“The more I study this disorder the more obvious it is to me how heterogeneous the population is, in terms of the etiology and in the reaction of the people to it,” she said. “It is a very complex disorder. We know hearing loss may trigger tinnitus, but only about 40 percent of persons with hearing loss develop tinnitus. One of the research questions I am trying to answer is: why do some people with hearing loss develop tinnitus while others do not?”
Husain said looking at larger samples using both computer models and data from experiments using techniques like fMRI should give a more complete understanding of tinnitus.
“We want to study a large enough population and then use our modeling and clever statistical analysis of our MRI experiments to try and identify the major sources of variance within the population and see if can we find something that is common for this population – apart from the fact that they have ringing in the ears,” Husain said. “What is it that is common? Can we figure out the brain functions, regions, and mechanisms that underlie this disorder? If we can get there, then we are halfway to developing therapies and our own interventions.”
Husain said she is looking at clinical populations to broaden her understanding of tinnitus and hearing impairment. That was part of the reason why she joined the faculty in Speech and Hearing Science.
“Because I’m looking at clinical populations, it made sense to be in the Speech and Hearing Science department,” she said. “But at the same time, because my background is so multidisciplinary, I want to use multiple tools and work with a range of researchers.”
Husain said she uses technologies like fMRI but her computer models are able to provide a more complete picture of brain function.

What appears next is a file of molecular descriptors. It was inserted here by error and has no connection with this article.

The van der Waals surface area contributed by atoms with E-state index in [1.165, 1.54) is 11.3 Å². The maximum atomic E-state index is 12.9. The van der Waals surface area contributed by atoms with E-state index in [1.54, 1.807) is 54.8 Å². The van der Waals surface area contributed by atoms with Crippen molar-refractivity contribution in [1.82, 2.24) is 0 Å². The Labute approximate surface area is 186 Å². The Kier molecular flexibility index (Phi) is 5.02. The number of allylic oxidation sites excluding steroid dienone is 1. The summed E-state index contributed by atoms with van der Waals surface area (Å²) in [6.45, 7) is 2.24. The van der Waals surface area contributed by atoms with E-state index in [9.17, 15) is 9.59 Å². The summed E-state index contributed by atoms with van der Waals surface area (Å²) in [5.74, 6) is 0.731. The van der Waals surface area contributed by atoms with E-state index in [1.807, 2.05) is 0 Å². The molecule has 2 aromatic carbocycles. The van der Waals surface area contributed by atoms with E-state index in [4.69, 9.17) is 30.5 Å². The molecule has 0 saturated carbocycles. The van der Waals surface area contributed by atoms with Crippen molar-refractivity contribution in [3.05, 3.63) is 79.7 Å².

“For instance, in the processing of phonemes, fMRI does not tell me what mechanisms or computations are taking part in those regions that sub-serve that function,” she said. “A network of brain regions is activated when listeners are processing phonemes. But what exactly is going on in these regions? I am blind to that if I just look at the fMRI data.
“So I have to come up with a theory of what is going on and to do that, I create a model based on earlier experimental work. In some ways it is theory instantiated within a particular set of circumstances. In neuroscience right now we have tons of tools, very exciting tools, and we are coming up with data at new levels of specificity and clarity. But while we are rich in data, we are poor in theory. And we will continue to be richer in data as we get better tools. With modeling, we can begin to understand the mechanisms and make connections between different data sets (animal, human). We can see the big picture and ask big questions. That is what I see as the value of modeling.”
Husain is pursuing research lines other than tinnitus. She is interested in categorizing sounds and words, and is about to publish a paper looking at how people assess categories of different gestures. It will report on the commonalities shared by hearing people processing sound categories and deaf people processing the same gestural categories. Husain said language processing is all one area, regardless of how people communicate.
“Language acquisition to me is like high-level category acquisition,” she said. “The other major theme of my research has been investigating the acquisition and processing of categories. I’ve looked at that through speech and through sign language.”
Husain is also exploring collaborations with other Beckman researchers looking at topics such as language learning in older adults.
“I think I will always have a broad focus,” Husain said. “I learned a number of techniques and perspectives in my scenic route to get here but, finally, I can use them to understand not only the normal brain but also the disordered brain. Tinnitus is an illusory sound. The illusions and disorders of the brain tell us so much more about normal processing.
“In my tinnitus research, I see the culmination of all the tools and techniques I’ve learned and I can apply to them to a complex disorder and hopefully, we can develop better evaluations of therapies and develop new interventions so that we help people.”